"Monetary policy" refers to the decisions a government makes to control the amount of money flowing through the economy. It's not to be confused with fiscal policy, which is simply how the government manages its own money. A "contractionary" monetary policy is designed to reduce the amount of money in the economy, and there are times when this has distinct advantages. However, those advantages can quickly turn to problems if the money supply shrinks too much.
The single biggest advantage of a contractionary monetary policy is that it helps put the brakes on inflation, and the other advantages flow from that. Simply put, inflation is an increase in prices, and a little inflation is a normal aspect of a healthy economy. But when the rate of inflation gets too high, the effect can be disastrous.
Inflation can get out of control when there's "too much money" in the economy. If there are too many dollars chasing a finite number of products---or, more accurately, if demand for those products remains roughly the same but people have more money to spend on them---prices are going to rise. Contractionary monetary policy is designed to take some of the extra money out of the economy, so that prices increase at only a moderate rate.
What governments have to avoid is tightening the money supply so much that there are not enough dollars to go around. This can kill demand and knock an economy into recession.
Assume you have £13,000 in savings. If inflation is running at 10 per cent a year, but your savings are only earning 2 per cent interest, then that money is losing significant value with each passing day. Inflation punishes people for being prudent and actually encourages them to spend their nest egg while it still has value; a contractionary monetary policy encourages saving.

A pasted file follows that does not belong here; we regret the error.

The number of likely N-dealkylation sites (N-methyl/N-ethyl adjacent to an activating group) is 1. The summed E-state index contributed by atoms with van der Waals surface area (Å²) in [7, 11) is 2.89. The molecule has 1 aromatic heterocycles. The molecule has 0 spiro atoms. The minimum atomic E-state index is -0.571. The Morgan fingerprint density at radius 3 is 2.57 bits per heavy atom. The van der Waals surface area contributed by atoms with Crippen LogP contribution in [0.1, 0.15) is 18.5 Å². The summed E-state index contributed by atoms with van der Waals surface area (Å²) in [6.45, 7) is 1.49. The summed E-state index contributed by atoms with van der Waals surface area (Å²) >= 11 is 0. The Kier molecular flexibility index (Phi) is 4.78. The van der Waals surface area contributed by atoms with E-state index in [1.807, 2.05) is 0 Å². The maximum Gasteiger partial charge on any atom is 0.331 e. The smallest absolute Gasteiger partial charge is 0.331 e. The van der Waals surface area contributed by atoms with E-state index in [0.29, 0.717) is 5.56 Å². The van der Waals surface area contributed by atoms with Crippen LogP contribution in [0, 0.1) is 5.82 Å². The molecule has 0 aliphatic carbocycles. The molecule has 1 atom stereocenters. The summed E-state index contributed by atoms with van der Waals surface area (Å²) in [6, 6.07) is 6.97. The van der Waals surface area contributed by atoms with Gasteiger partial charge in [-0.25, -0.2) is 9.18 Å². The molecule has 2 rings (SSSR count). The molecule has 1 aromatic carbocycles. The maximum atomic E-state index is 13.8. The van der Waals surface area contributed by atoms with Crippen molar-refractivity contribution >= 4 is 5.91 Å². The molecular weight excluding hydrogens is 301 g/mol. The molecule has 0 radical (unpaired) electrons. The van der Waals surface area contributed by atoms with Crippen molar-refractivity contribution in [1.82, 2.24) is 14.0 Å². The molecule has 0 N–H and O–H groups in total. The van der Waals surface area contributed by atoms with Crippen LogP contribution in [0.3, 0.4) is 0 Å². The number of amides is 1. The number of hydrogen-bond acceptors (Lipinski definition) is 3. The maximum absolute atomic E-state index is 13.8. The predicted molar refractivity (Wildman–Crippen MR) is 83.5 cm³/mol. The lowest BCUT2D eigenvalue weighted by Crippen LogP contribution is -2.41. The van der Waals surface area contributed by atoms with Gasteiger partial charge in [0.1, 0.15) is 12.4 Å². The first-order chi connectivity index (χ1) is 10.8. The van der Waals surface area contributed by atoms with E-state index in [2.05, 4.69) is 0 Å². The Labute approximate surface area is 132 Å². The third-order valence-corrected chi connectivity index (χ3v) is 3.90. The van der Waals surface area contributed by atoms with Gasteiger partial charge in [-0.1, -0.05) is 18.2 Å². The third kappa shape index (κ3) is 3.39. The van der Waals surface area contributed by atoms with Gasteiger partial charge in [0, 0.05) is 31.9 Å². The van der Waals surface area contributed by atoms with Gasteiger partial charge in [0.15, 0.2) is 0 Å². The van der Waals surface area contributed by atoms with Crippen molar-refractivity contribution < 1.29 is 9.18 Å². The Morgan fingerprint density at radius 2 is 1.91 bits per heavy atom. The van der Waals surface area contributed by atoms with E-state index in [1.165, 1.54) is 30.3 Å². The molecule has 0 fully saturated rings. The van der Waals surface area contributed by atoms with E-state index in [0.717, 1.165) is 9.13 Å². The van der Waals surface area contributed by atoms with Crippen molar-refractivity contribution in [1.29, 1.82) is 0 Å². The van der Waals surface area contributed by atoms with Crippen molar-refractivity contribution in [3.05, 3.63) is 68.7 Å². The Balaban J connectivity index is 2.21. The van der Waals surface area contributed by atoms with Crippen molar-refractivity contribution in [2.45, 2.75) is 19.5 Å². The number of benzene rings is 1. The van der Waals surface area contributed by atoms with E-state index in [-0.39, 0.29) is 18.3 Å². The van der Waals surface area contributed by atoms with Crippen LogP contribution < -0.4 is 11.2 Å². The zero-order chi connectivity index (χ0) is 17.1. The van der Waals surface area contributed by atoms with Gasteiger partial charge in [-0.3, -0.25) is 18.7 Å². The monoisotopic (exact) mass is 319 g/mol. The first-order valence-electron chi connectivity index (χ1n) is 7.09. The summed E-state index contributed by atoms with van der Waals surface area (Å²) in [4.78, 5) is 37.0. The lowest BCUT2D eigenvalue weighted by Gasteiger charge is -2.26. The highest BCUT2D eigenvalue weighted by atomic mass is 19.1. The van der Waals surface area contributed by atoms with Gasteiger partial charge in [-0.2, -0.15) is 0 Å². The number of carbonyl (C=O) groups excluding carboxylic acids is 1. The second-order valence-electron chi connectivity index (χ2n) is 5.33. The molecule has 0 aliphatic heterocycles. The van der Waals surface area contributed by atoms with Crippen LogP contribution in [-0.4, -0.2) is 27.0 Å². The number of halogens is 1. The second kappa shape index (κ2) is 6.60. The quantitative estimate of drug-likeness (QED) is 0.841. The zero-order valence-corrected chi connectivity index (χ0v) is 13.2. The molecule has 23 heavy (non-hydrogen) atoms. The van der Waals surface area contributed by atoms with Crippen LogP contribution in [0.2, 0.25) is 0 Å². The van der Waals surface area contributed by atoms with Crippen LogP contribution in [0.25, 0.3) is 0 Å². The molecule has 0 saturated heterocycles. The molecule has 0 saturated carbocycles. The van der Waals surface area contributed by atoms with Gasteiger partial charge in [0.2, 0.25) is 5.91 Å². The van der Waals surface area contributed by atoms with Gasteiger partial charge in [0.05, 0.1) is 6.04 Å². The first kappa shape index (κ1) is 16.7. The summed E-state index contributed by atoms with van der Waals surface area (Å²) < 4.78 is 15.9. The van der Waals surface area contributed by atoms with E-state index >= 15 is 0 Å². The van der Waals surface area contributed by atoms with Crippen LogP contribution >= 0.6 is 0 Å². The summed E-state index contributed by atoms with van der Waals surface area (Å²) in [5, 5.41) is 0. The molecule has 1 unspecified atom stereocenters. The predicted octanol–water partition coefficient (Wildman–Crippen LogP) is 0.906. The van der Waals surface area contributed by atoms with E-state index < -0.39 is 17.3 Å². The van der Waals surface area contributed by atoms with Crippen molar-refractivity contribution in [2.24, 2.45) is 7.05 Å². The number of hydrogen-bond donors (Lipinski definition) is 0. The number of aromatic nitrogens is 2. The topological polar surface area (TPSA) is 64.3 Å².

Protecting Standard of Living
Although wages tend to rise with prices---they are, after all, a "price" in themselves---they rarely keep pace once inflation really gets going. Even a 5 per cent annual raise is a pay cut if prices are rising at 10 per cent per year. The result is a declining standard of living as the same amount of work brings lesser rewards. A contractionary monetary policy protects your standard of living by helping your wages keep pace with prices.
The modern economy runs on credit, both for individuals and businesses, but inflation discourages lending, because the money that lenders get back in the future will be worth less than the money they lend now. To make a profit on a loan, lenders have to charge interest. The higher the rate of inflation, the higher the rate of interest---and there's still no guarantee that it will outstrip inflation over the long term. But there's an upper bound to how much interest a lender can charge, simply because the loan becomes too expensive for a borrower to afford. By keeping inflation in check, contractionary monetary policy encourages credit to keep flowing.